Cynthia Murrell, August 26, 2021

Like Apple, Google Cares about Children

August 25, 2021

My question, “Why are large technology companies demonstrating a new interest in protecting children?” PR maybe? Impending regulation? A realization that their days of carefree unregulated behavior are coming to a close? I sure don’t know.

Well this took longer than it should have. What an innovation after 20 plus years… protecting children. BBC News reports, “Google Lets Parents Remove Children from Image-Search Results.” We learn:

“Parents will now be able to have images of their children removed from Google search results, the company has said. It came as Google announced a range of changes to child-safety measures across several of its products. It will also remove ‘overly commercial content’ from the children’s version of YouTube and change what kind of adverts can be targeted at under-18s. Several major technology companies have introduced such measures under scrutiny from governments and safety advocates.”

Ah, so the move was in response to pressure, not out of the goodness of Google’s conscience. What a surprise. The write-up notes Facebook-owned Instagram has made accounts of those under 16 private by default (they weren’t already?!) in an effort to placate critics of its plan to launch a children’s version.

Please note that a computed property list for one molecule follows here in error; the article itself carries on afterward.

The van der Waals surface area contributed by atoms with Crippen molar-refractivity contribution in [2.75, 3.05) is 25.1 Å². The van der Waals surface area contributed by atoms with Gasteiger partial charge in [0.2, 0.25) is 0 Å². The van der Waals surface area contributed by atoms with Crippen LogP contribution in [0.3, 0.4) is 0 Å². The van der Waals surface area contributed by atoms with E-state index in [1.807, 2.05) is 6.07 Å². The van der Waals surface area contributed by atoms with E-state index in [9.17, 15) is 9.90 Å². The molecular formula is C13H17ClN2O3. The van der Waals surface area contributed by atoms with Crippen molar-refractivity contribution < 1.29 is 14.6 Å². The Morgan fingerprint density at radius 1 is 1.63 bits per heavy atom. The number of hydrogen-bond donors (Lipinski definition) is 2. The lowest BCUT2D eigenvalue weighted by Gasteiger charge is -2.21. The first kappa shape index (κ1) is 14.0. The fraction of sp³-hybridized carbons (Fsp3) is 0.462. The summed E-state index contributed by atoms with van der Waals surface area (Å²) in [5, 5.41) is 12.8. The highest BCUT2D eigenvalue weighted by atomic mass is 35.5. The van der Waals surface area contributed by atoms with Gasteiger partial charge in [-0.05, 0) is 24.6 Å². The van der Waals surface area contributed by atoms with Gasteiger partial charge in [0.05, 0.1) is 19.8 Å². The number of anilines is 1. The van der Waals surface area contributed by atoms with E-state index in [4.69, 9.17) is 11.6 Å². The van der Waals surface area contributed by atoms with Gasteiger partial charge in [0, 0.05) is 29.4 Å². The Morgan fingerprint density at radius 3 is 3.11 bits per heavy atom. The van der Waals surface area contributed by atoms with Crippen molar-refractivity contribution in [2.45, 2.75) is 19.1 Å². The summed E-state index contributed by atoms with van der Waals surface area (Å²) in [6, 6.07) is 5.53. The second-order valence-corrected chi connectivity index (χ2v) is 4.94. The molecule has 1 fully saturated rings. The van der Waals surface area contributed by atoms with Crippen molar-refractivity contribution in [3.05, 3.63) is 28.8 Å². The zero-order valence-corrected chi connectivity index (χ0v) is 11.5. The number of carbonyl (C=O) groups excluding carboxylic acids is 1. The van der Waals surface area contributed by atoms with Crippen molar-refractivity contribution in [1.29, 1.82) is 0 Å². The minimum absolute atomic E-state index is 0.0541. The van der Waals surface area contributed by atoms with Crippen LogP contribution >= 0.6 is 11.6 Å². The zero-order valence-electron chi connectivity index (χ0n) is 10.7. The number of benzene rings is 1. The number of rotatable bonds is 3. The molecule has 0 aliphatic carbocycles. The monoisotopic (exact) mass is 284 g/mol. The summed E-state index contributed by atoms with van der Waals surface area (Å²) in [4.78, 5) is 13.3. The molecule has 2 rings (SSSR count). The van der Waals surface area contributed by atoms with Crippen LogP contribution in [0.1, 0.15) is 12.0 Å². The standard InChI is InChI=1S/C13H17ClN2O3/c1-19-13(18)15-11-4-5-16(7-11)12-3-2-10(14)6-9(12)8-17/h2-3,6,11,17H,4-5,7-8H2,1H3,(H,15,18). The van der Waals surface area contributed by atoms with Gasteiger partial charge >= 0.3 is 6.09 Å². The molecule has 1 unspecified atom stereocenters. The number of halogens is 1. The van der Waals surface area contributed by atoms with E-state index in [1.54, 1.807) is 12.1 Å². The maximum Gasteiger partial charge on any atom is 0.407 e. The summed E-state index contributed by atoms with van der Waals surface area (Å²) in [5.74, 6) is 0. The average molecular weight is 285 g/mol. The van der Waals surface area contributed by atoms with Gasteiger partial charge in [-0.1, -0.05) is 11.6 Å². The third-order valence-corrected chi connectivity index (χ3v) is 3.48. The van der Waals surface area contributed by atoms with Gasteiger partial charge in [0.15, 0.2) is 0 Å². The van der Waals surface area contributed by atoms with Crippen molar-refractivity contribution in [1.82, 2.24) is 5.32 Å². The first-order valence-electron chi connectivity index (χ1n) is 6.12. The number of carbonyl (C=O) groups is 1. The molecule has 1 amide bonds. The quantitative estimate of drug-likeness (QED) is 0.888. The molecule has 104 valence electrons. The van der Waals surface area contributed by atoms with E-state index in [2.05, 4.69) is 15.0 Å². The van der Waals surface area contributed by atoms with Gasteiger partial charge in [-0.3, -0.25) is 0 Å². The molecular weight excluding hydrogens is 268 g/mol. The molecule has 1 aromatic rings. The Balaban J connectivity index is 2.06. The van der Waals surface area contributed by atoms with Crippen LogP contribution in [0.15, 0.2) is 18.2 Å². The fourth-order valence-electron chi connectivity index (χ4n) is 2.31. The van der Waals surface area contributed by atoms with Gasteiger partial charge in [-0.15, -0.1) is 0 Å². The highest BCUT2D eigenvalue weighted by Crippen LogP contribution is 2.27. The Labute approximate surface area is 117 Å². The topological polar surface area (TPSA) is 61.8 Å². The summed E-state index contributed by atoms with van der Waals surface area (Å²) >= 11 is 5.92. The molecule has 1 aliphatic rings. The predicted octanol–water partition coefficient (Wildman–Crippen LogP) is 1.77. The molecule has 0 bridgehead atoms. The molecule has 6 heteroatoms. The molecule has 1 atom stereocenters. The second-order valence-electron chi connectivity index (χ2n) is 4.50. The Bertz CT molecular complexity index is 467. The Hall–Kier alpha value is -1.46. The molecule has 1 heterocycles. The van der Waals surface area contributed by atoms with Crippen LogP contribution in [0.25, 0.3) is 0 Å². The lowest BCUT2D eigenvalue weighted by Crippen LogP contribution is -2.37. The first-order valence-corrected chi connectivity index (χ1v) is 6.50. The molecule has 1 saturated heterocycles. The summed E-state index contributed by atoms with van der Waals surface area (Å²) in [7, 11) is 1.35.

Googley concessions within YouTube Kids include turning off autoplay as the default and removing “overly” commercial content. As for Google Search, in addition to the ability to remove children’s images from results, the company is making the following changes:

  • Stopping ad targeting based on children’s age, gender or interests
  • Preventing ‘age sensitive’ types of adverts being shown to younger users
  • Changing the default mode for uploaded videos, for children, to ‘the most private option’
  • Turning adult-filtering mode Safe Search on for minors
  • Preventing young people from using Location History, the feature that tracks and logs a phone’s location constantly
  • Adding new parental advice on the Google Play app store”

These measures seem like common sense, and one wonders if such fences should have been erected and maintained years, decades ago. Better late than never, we suppose. The article points out, though, that many kids lie about their age when they venture online. Are age verification measures, like the ones used for online sales of cigarettes and booze, on the way? They may be, at least in the UK, if that nation’s Online Safety Bill passes.